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every thing we compliment with the name of joy, makes but a poor return for what it robs us of in breaking in upon it ; while we quarrel with our bodily sensations that interrupt it; we may form some idea of the full pleasure we shall feel in more elevated thoughts of the same kind, when we are free from the incumbrance.

INSPECTOR, No.83.

A NIGHT-PIECE.

Twas when bright Cynthia with her silver car,

Soft stealing from Endymion's bed, Had call'd forth ev'ry glitt'ring star, And

up th' ascent of heav'n her brilliant host had led

Night, with all her negro train,
Took possession of the plaim:
In a hearse she rode reclin'd,
Drawn by screech-owls slow and blind :
Close to her, with printless feet,
Crept Stillness in a winding-sheet.

Next to her deaf Silence was seen,
Treading on tip-toes o'er the green;
Softly, lightly, gently she trips,
Still holding her finger seal'd to her lips.

Then came Sleep, serene and bland,
Bearing a death-watch in his hand;
In fluid air around him swims
A tribe grotesque of mimic dreams

You could not see a sight,

You could not hear a sound;
But all confess'd the night,
And horror deepen'd round.

STUDENT, vol. i. p. 353,

The seventeen immediately subsequent lines are omitted. Smart, though possessing true genius, was a very unequal and careless writer; many of his poems exhibiting great beauties and as great defects in close approximation.

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I was the other afternoon upon the ramble with my often-mentioned little party; and as I always wish to set those who would follow me in my observations on the right scent, I hope no body will think me impertinently circum. stantial when I add that Hampstead-heath was the scene of our observations. It cost us some wounds, among the furze bushes, to make our way to a little bog that stands on the declivity of the hill : at the lower verge of this quagmire, I pointed to a puddle of reddish water, the surface of which was in continual motion; and desired the guesses of my company as to the occasion of that circumstance. After some had imagined that it was the effect of fermentation, some of the shaking of the bog under our feet, and some that it was owing to a spring bubbling up there, I desired one of our party to dip in his

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hand, and taking out a quantity of what came first in his way, to give me, by that, an opportunity of explaining the motion to him.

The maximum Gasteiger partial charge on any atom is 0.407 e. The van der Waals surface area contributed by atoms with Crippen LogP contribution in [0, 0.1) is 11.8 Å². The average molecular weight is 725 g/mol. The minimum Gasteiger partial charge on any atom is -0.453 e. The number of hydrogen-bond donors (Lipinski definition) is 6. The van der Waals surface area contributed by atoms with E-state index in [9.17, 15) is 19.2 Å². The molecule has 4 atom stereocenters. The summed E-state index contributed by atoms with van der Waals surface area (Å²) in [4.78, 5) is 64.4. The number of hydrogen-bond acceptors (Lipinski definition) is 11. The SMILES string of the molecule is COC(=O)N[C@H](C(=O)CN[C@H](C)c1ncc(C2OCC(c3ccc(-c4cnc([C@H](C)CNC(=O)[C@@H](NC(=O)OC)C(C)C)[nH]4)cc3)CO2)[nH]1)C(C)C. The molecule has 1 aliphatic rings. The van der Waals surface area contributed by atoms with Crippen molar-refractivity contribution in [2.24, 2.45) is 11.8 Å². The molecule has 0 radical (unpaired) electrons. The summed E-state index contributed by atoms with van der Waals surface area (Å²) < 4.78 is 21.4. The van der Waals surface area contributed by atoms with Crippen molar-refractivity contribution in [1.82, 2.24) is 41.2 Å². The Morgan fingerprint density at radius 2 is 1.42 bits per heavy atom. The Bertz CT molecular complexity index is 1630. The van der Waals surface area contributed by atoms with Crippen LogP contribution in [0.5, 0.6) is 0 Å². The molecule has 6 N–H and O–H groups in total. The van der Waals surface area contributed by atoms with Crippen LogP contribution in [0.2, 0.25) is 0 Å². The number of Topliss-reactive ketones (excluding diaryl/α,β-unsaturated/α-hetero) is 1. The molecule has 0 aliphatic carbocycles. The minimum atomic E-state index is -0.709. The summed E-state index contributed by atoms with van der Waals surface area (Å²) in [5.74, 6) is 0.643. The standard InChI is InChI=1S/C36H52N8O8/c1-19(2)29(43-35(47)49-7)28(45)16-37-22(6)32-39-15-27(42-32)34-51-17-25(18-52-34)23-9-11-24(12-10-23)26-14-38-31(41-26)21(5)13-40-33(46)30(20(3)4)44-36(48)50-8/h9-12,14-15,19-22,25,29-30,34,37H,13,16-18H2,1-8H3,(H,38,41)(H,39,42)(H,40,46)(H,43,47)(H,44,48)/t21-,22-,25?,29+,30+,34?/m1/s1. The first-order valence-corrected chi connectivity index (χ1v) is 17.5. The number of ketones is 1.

I had loaded our equipage, on this occasion, with a large glass vessel, and a servant was ordered to follow us to the heath with it. The gentleman who had dipped his hand into the water, brought up in it more than a hundred dirty shapeless animals, with much of the appearance of common maggots, but vastly uglier. They were brown, thick, short, and furnished with tails. I ordered these to be laid down upon

the

grass, and dispatching a servant for some clear water, sat down, and called a council of philosophy to inquire into their nature, origin, and properties.

I had so often already informed my little auditory that none of the winged insects were hatched in their perfect state from the egg, but that they all are first produced in form of worms, maggots, or caterpillars; or, in other words, covered with skins under which they live, move, and eat, and have the appearance of very different animals from their parents; that it did not appear strange to them, when I observed, that these creatures before us were not now in their ultimate state.

I informed them that they were the produce

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the business of the day, might have been interrupted by the remembrance of misfortunes; that he might have tossed about in search of rest, but found none; or (a much more dread. ful thought), that he might have slept for ever; that the sleep of death might, that night, have

given up his soul, but ill prepared for its tri.bunal. He, to whose thoughts such considera

tions recur with their due weight, will not think the mercy

less because it has been often re. peated to him : he will not despise the sun, because it shines upon him every day, but will feel double gratitude rising in his heart, at the sense of the continued, the repeated beneficence; he will pay his thanks for his sleep and for his waking; he will express his gratitude for the ease and pleasure of his sleep, and for his safety in it; he will thank his Creator who bestowed upon him that short respite from the bustle of the world; he will mix awe with his gratitude, when he recollects that he has time to prepare for an hour that might have happened now, and he will prepare for it.

There is sometimes pain and distaste in the making our acknowledgements to men; they strike us with a disagreeable sense of a superiority in another, whom nature formed no more than our equal: but this is not the case when

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